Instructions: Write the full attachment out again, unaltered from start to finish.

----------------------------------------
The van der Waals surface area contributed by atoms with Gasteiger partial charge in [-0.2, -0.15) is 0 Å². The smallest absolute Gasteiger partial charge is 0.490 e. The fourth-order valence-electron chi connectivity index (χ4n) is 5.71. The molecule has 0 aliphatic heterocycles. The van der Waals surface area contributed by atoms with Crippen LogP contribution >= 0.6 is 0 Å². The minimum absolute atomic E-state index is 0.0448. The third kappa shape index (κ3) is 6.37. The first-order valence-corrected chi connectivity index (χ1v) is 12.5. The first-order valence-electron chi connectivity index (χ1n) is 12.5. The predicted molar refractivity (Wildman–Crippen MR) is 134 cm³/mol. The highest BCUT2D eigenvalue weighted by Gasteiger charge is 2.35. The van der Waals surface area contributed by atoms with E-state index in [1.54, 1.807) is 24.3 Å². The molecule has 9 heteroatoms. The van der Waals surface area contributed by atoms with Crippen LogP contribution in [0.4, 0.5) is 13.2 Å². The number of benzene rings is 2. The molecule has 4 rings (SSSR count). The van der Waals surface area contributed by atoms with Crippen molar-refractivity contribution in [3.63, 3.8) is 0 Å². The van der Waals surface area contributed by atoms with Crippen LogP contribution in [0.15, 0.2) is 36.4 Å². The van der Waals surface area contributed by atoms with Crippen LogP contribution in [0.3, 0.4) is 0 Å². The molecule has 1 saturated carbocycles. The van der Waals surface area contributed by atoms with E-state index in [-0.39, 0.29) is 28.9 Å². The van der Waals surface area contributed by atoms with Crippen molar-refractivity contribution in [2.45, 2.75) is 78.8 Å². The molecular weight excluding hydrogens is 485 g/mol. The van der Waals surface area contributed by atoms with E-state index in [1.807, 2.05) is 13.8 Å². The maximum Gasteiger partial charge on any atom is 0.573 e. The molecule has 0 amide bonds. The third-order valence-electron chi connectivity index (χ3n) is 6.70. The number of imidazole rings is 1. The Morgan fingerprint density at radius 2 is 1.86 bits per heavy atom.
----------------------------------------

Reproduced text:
The van der Waals surface area contributed by atoms with Gasteiger partial charge in [-0.2, -0.15) is 0 Å². The smallest absolute Gasteiger partial charge is 0.490 e. The fourth-order valence-electron chi connectivity index (χ4n) is 5.71. The molecule has 0 aliphatic heterocycles. The van der Waals surface area contributed by atoms with Crippen LogP contribution >= 0.6 is 0 Å². The minimum absolute atomic E-state index is 0.0448. The third kappa shape index (κ3) is 6.37. The first-order valence-corrected chi connectivity index (χ1v) is 12.5. The first-order valence-electron chi connectivity index (χ1n) is 12.5. The predicted molar refractivity (Wildman–Crippen MR) is 134 cm³/mol. The highest BCUT2D eigenvalue weighted by Gasteiger charge is 2.35. The van der Waals surface area contributed by atoms with E-state index in [1.54, 1.807) is 24.3 Å². The molecule has 9 heteroatoms. The van der Waals surface area contributed by atoms with Crippen LogP contribution in [0.4, 0.5) is 13.2 Å². The number of benzene rings is 2. The molecule has 4 rings (SSSR count). The van der Waals surface area contributed by atoms with Crippen molar-refractivity contribution in [3.63, 3.8) is 0 Å². The van der Waals surface area contributed by atoms with Crippen LogP contribution in [0.15, 0.2) is 36.4 Å². The van der Waals surface area contributed by atoms with Crippen LogP contribution in [0.3, 0.4) is 0 Å². The molecule has 1 saturated carbocycles. The van der Waals surface area contributed by atoms with E-state index in [-0.39, 0.29) is 28.9 Å². The van der Waals surface area contributed by atoms with Crippen molar-refractivity contribution in [2.45, 2.75) is 78.8 Å². The molecular weight excluding hydrogens is 485 g/mol. The van der Waals surface area contributed by atoms with E-state index in [1.807, 2.05) is 13.8 Å². The maximum Gasteiger partial charge on any atom is 0.573 e. The molecule has 0 amide bonds. The third-order valence-electron chi connectivity index (χ3n) is 6.70. The number of imidazole rings is 1. The Morgan fingerprint density at radius 2 is 1.86 bits per heavy atom.